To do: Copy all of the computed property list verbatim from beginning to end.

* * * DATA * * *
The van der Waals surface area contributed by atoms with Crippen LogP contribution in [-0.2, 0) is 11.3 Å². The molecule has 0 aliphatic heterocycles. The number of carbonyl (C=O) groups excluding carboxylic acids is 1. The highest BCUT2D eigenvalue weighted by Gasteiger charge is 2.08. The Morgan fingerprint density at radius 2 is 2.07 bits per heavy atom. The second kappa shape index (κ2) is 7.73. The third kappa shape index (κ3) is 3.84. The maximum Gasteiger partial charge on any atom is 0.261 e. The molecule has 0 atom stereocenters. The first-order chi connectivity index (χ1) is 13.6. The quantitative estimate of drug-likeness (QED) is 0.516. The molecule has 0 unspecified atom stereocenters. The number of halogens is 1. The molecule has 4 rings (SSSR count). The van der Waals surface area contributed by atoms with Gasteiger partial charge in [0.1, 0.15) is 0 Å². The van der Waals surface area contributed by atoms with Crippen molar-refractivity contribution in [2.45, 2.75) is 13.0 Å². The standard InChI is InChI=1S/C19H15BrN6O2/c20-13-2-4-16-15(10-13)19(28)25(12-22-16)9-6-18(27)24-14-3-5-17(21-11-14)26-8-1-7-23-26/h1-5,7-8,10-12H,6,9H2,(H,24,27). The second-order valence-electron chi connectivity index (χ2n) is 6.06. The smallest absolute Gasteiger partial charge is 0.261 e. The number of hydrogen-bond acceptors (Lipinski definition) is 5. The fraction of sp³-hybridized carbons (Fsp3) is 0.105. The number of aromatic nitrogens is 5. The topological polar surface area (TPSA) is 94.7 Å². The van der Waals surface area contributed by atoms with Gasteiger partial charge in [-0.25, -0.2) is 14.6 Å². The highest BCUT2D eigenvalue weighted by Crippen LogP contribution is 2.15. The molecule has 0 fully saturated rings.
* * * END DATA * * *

The van der Waals surface area contributed by atoms with Crippen LogP contribution in [-0.2, 0) is 11.3 Å². The molecule has 0 aliphatic heterocycles. The number of carbonyl (C=O) groups excluding carboxylic acids is 1. The highest BCUT2D eigenvalue weighted by Gasteiger charge is 2.08. The Morgan fingerprint density at radius 2 is 2.07 bits per heavy atom. The second kappa shape index (κ2) is 7.73. The third kappa shape index (κ3) is 3.84. The maximum Gasteiger partial charge on any atom is 0.261 e. The molecule has 0 atom stereocenters. The first-order chi connectivity index (χ1) is 13.6. The quantitative estimate of drug-likeness (QED) is 0.516. The molecule has 0 unspecified atom stereocenters. The number of halogens is 1. The molecule has 4 rings (SSSR count). The van der Waals surface area contributed by atoms with Gasteiger partial charge in [0.1, 0.15) is 0 Å². The van der Waals surface area contributed by atoms with Crippen molar-refractivity contribution in [2.45, 2.75) is 13.0 Å². The standard InChI is InChI=1S/C19H15BrN6O2/c20-13-2-4-16-15(10-13)19(28)25(12-22-16)9-6-18(27)24-14-3-5-17(21-11-14)26-8-1-7-23-26/h1-5,7-8,10-12H,6,9H2,(H,24,27). The second-order valence-electron chi connectivity index (χ2n) is 6.06. The smallest absolute Gasteiger partial charge is 0.261 e. The number of hydrogen-bond acceptors (Lipinski definition) is 5. The fraction of sp³-hybridized carbons (Fsp3) is 0.105. The number of aromatic nitrogens is 5. The topological polar surface area (TPSA) is 94.7 Å². The van der Waals surface area contributed by atoms with Gasteiger partial charge in [-0.25, -0.2) is 14.6 Å². The highest BCUT2D eigenvalue weighted by Crippen LogP contribution is 2.15. The molecule has 0 fully saturated rings.